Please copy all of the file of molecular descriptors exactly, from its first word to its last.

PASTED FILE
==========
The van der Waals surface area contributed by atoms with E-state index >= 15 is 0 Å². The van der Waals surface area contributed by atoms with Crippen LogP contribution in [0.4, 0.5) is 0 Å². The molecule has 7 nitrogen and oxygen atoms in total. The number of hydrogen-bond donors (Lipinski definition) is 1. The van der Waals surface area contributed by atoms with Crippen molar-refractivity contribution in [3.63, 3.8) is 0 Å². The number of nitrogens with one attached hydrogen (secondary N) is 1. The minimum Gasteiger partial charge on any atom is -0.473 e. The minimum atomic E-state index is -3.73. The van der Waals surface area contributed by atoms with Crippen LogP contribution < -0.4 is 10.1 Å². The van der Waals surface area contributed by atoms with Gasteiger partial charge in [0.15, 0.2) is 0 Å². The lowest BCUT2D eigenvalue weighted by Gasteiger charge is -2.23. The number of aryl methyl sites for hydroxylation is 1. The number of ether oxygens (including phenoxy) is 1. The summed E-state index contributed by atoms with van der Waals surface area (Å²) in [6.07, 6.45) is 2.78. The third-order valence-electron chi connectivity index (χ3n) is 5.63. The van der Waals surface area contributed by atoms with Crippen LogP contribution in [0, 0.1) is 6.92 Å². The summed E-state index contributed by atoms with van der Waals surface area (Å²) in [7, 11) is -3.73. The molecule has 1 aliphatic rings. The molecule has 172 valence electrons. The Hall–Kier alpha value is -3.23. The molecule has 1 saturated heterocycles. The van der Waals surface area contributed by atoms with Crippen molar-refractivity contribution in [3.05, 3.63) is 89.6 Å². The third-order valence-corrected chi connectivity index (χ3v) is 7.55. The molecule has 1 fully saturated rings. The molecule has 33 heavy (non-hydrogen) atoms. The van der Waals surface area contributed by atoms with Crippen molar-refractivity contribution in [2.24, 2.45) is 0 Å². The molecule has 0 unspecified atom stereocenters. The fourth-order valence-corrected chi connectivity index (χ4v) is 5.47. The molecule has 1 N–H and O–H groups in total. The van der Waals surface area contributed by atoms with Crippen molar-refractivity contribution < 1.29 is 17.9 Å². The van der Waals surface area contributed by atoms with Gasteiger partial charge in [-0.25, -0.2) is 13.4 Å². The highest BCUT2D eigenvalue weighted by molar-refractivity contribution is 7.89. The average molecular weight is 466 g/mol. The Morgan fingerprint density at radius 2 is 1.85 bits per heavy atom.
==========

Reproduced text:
The van der Waals surface area contributed by atoms with E-state index >= 15 is 0 Å². The van der Waals surface area contributed by atoms with Crippen LogP contribution in [0.4, 0.5) is 0 Å². The molecule has 7 nitrogen and oxygen atoms in total. The number of hydrogen-bond donors (Lipinski definition) is 1. The van der Waals surface area contributed by atoms with Crippen molar-refractivity contribution in [3.63, 3.8) is 0 Å². The number of nitrogens with one attached hydrogen (secondary N) is 1. The minimum Gasteiger partial charge on any atom is -0.473 e. The minimum atomic E-state index is -3.73. The van der Waals surface area contributed by atoms with Crippen LogP contribution < -0.4 is 10.1 Å². The van der Waals surface area contributed by atoms with Gasteiger partial charge in [0.15, 0.2) is 0 Å². The lowest BCUT2D eigenvalue weighted by Gasteiger charge is -2.23. The number of aryl methyl sites for hydroxylation is 1. The number of ether oxygens (including phenoxy) is 1. The summed E-state index contributed by atoms with van der Waals surface area (Å²) in [6.07, 6.45) is 2.78. The third-order valence-electron chi connectivity index (χ3n) is 5.63. The van der Waals surface area contributed by atoms with Crippen LogP contribution in [0, 0.1) is 6.92 Å². The summed E-state index contributed by atoms with van der Waals surface area (Å²) in [7, 11) is -3.73. The molecule has 1 aliphatic rings. The molecule has 172 valence electrons. The Hall–Kier alpha value is -3.23. The molecule has 1 saturated heterocycles. The van der Waals surface area contributed by atoms with Crippen molar-refractivity contribution in [3.05, 3.63) is 89.6 Å². The third-order valence-corrected chi connectivity index (χ3v) is 7.55. The molecule has 1 fully saturated rings. The molecule has 33 heavy (non-hydrogen) atoms. The van der Waals surface area contributed by atoms with Crippen molar-refractivity contribution in [2.24, 2.45) is 0 Å². The molecule has 0 unspecified atom stereocenters. The fourth-order valence-corrected chi connectivity index (χ4v) is 5.47. The molecule has 1 N–H and O–H groups in total. The van der Waals surface area contributed by atoms with Crippen molar-refractivity contribution < 1.29 is 17.9 Å². The van der Waals surface area contributed by atoms with Gasteiger partial charge in [-0.25, -0.2) is 13.4 Å². The highest BCUT2D eigenvalue weighted by molar-refractivity contribution is 7.89. The average molecular weight is 466 g/mol. The Morgan fingerprint density at radius 2 is 1.85 bits per heavy atom.